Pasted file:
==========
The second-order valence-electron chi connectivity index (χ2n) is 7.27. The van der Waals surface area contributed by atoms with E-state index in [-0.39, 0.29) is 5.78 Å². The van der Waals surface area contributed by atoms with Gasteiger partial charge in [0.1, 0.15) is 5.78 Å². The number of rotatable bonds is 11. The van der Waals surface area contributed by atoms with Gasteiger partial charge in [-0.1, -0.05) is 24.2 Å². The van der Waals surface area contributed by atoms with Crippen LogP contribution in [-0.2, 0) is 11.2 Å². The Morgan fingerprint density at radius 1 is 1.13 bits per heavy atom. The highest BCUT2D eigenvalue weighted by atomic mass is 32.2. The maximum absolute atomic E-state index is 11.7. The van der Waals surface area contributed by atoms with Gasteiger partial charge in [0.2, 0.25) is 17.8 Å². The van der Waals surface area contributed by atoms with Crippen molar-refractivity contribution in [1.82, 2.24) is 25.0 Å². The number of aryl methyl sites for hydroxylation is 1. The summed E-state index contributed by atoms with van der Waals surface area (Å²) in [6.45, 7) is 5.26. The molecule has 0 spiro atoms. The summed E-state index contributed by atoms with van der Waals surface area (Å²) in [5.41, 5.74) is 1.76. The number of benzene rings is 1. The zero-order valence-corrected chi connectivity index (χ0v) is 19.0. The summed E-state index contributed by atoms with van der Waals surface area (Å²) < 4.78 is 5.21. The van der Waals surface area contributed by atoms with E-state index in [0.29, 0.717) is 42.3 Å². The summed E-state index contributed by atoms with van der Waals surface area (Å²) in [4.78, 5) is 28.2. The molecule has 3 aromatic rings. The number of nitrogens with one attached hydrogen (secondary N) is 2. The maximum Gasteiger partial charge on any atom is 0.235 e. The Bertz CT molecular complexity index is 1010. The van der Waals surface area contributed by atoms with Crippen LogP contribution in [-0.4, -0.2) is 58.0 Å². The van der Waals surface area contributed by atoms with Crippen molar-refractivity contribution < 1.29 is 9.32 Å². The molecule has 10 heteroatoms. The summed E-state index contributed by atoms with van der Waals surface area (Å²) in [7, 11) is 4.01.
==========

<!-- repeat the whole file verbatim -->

The second-order valence-electron chi connectivity index (χ2n) is 7.27. The van der Waals surface area contributed by atoms with E-state index in [-0.39, 0.29) is 5.78 Å². The van der Waals surface area contributed by atoms with Gasteiger partial charge in [0.1, 0.15) is 5.78 Å². The number of rotatable bonds is 11. The van der Waals surface area contributed by atoms with Gasteiger partial charge in [-0.1, -0.05) is 24.2 Å². The van der Waals surface area contributed by atoms with Crippen LogP contribution in [-0.2, 0) is 11.2 Å². The Morgan fingerprint density at radius 1 is 1.13 bits per heavy atom. The highest BCUT2D eigenvalue weighted by atomic mass is 32.2. The maximum absolute atomic E-state index is 11.7. The van der Waals surface area contributed by atoms with Gasteiger partial charge in [0.2, 0.25) is 17.8 Å². The van der Waals surface area contributed by atoms with Crippen molar-refractivity contribution in [1.82, 2.24) is 25.0 Å². The number of aryl methyl sites for hydroxylation is 1. The summed E-state index contributed by atoms with van der Waals surface area (Å²) in [6.45, 7) is 5.26. The molecule has 0 spiro atoms. The summed E-state index contributed by atoms with van der Waals surface area (Å²) in [5.41, 5.74) is 1.76. The number of benzene rings is 1. The zero-order valence-corrected chi connectivity index (χ0v) is 19.0. The summed E-state index contributed by atoms with van der Waals surface area (Å²) < 4.78 is 5.21. The van der Waals surface area contributed by atoms with E-state index in [0.29, 0.717) is 42.3 Å². The summed E-state index contributed by atoms with van der Waals surface area (Å²) in [4.78, 5) is 28.2. The molecule has 3 aromatic rings. The number of nitrogens with one attached hydrogen (secondary N) is 2. The maximum Gasteiger partial charge on any atom is 0.235 e. The Bertz CT molecular complexity index is 1010. The van der Waals surface area contributed by atoms with Crippen LogP contribution in [-0.4, -0.2) is 58.0 Å². The van der Waals surface area contributed by atoms with Crippen molar-refractivity contribution < 1.29 is 9.32 Å². The molecule has 10 heteroatoms. The summed E-state index contributed by atoms with van der Waals surface area (Å²) in [7, 11) is 4.01.